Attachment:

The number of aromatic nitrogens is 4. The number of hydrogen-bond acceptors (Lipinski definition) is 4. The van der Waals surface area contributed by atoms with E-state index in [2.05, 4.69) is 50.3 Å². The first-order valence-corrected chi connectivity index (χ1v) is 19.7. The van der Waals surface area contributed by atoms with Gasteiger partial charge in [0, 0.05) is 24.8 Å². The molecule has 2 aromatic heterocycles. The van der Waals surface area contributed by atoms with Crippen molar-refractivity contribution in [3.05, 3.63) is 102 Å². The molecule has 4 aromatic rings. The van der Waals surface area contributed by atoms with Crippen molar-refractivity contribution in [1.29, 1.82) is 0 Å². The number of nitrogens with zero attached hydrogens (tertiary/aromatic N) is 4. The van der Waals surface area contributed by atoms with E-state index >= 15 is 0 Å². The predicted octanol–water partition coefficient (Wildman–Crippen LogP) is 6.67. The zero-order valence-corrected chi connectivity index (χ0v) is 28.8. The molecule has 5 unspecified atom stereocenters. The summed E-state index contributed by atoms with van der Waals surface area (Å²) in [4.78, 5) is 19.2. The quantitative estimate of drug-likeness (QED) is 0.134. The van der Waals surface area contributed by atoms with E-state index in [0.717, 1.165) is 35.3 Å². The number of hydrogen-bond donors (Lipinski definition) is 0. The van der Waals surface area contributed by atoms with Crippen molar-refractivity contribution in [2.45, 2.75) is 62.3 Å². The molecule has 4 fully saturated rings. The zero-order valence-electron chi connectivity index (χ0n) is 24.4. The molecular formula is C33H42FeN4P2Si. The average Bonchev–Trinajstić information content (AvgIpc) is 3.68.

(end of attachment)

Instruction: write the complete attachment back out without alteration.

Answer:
The number of aromatic nitrogens is 4. The number of hydrogen-bond acceptors (Lipinski definition) is 4. The van der Waals surface area contributed by atoms with E-state index in [2.05, 4.69) is 50.3 Å². The first-order valence-corrected chi connectivity index (χ1v) is 19.7. The van der Waals surface area contributed by atoms with Gasteiger partial charge in [0, 0.05) is 24.8 Å². The molecule has 2 aromatic heterocycles. The van der Waals surface area contributed by atoms with Crippen molar-refractivity contribution in [3.05, 3.63) is 102 Å². The molecule has 4 aromatic rings. The van der Waals surface area contributed by atoms with Crippen molar-refractivity contribution in [1.29, 1.82) is 0 Å². The number of nitrogens with zero attached hydrogens (tertiary/aromatic N) is 4. The van der Waals surface area contributed by atoms with E-state index >= 15 is 0 Å². The predicted octanol–water partition coefficient (Wildman–Crippen LogP) is 6.67. The zero-order valence-corrected chi connectivity index (χ0v) is 28.8. The molecule has 5 unspecified atom stereocenters. The summed E-state index contributed by atoms with van der Waals surface area (Å²) in [4.78, 5) is 19.2. The quantitative estimate of drug-likeness (QED) is 0.134. The van der Waals surface area contributed by atoms with E-state index in [0.717, 1.165) is 35.3 Å². The number of hydrogen-bond donors (Lipinski definition) is 0. The van der Waals surface area contributed by atoms with Crippen molar-refractivity contribution in [2.45, 2.75) is 62.3 Å². The molecule has 4 fully saturated rings. The zero-order valence-electron chi connectivity index (χ0n) is 24.4. The molecular formula is C33H42FeN4P2Si. The average Bonchev–Trinajstić information content (AvgIpc) is 3.68.